Youngest conjoined twins were separated successfully by Swiss doctors at Bern University Hospital.The eight-day old sisters with attached chest and liver went through a 5-hour long operation.
A team of six anaesthesiologists, five surgeons, and two nurses carried out the operation on December 10, which only had one percent chance of success. Its is possibly the most successful operation in Switzerland and in the world.
On December 2, a mother gave birth to triplets, with two conjoined babies and one separate. The twins, Lydia and Maya weighed just 4lb 14oz and had all other essential organs. Third baby, Kamilla was born normal. The mother’s condition was not well during birth so doctors had to carry out Caesarean section.
Doctors had to operate even if the plan is to do it after a few months when the babies are older. But after the twins suffered from a life-threatening condition, they decided to do the operation when one twin was reported having too much blood and other with little blood flow.
According to the doctors, the twins are better than before the operation. They have both actually put on a little weight. They have started the breastfeeding, according to report by Evening Standard.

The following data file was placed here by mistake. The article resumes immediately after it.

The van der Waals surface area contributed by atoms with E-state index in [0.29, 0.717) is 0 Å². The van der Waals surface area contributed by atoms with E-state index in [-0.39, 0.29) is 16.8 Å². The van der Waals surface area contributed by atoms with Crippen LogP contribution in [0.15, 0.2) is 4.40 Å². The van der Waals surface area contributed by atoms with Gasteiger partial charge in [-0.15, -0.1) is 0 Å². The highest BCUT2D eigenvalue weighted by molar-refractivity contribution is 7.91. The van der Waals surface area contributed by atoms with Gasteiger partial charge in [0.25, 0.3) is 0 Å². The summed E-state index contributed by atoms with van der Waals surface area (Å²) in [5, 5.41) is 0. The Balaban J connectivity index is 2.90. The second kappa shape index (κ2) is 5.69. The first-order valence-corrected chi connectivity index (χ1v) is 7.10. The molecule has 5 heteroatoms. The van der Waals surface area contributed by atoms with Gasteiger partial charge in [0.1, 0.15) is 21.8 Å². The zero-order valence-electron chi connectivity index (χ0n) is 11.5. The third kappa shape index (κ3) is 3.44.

Head of pediatric surgery Steffen Berger was quoted saying in a report by Evening Standard: “The perfect teamwork of physicians and nursing personnel from various disciplines were the key to success here. We are very happy that the children and parents are faring so well now.”
Barbara Wildhaber, head of the pediatric surgery unit at the Geneva University Hospital, said that the pressure was extreme on both the lives as their lever were adjoined with each other. She headed the team for operation.
“We were prepared for the death of both babies, it was so extreme. It was magnificent! I will remember it my entire career” said Wildhaber.
According to University of Maryland Medical Centre, such cases of conjoint twins are one in 200,000 live births; they are also known as Siamese twins.
So far there are 200 cases of conjoined twins living worldwide. Generally,the possibility of survival in such cases is 5 to 25 percent, according to a report by NDTV.